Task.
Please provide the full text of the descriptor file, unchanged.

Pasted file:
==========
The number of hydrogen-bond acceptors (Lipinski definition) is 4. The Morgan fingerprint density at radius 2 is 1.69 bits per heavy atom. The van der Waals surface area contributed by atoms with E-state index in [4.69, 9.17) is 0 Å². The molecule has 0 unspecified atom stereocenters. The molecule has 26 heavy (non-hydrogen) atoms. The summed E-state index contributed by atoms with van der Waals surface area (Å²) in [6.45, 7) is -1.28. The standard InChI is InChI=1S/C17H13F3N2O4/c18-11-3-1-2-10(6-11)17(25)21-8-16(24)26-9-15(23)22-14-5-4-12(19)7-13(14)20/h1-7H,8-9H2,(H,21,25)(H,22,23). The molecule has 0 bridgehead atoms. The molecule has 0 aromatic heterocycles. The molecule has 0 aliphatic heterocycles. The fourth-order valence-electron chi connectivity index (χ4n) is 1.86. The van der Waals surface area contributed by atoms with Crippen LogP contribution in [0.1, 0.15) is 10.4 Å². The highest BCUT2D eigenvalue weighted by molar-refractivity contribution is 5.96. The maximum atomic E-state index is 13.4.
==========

The number of hydrogen-bond acceptors (Lipinski definition) is 4. The Morgan fingerprint density at radius 2 is 1.69 bits per heavy atom. The van der Waals surface area contributed by atoms with E-state index in [4.69, 9.17) is 0 Å². The molecule has 0 unspecified atom stereocenters. The molecule has 26 heavy (non-hydrogen) atoms. The summed E-state index contributed by atoms with van der Waals surface area (Å²) in [6.45, 7) is -1.28. The standard InChI is InChI=1S/C17H13F3N2O4/c18-11-3-1-2-10(6-11)17(25)21-8-16(24)26-9-15(23)22-14-5-4-12(19)7-13(14)20/h1-7H,8-9H2,(H,21,25)(H,22,23). The molecule has 0 bridgehead atoms. The molecule has 0 aromatic heterocycles. The molecule has 0 aliphatic heterocycles. The fourth-order valence-electron chi connectivity index (χ4n) is 1.86. The van der Waals surface area contributed by atoms with Crippen LogP contribution in [0.1, 0.15) is 10.4 Å². The highest BCUT2D eigenvalue weighted by molar-refractivity contribution is 5.96. The maximum atomic E-state index is 13.4.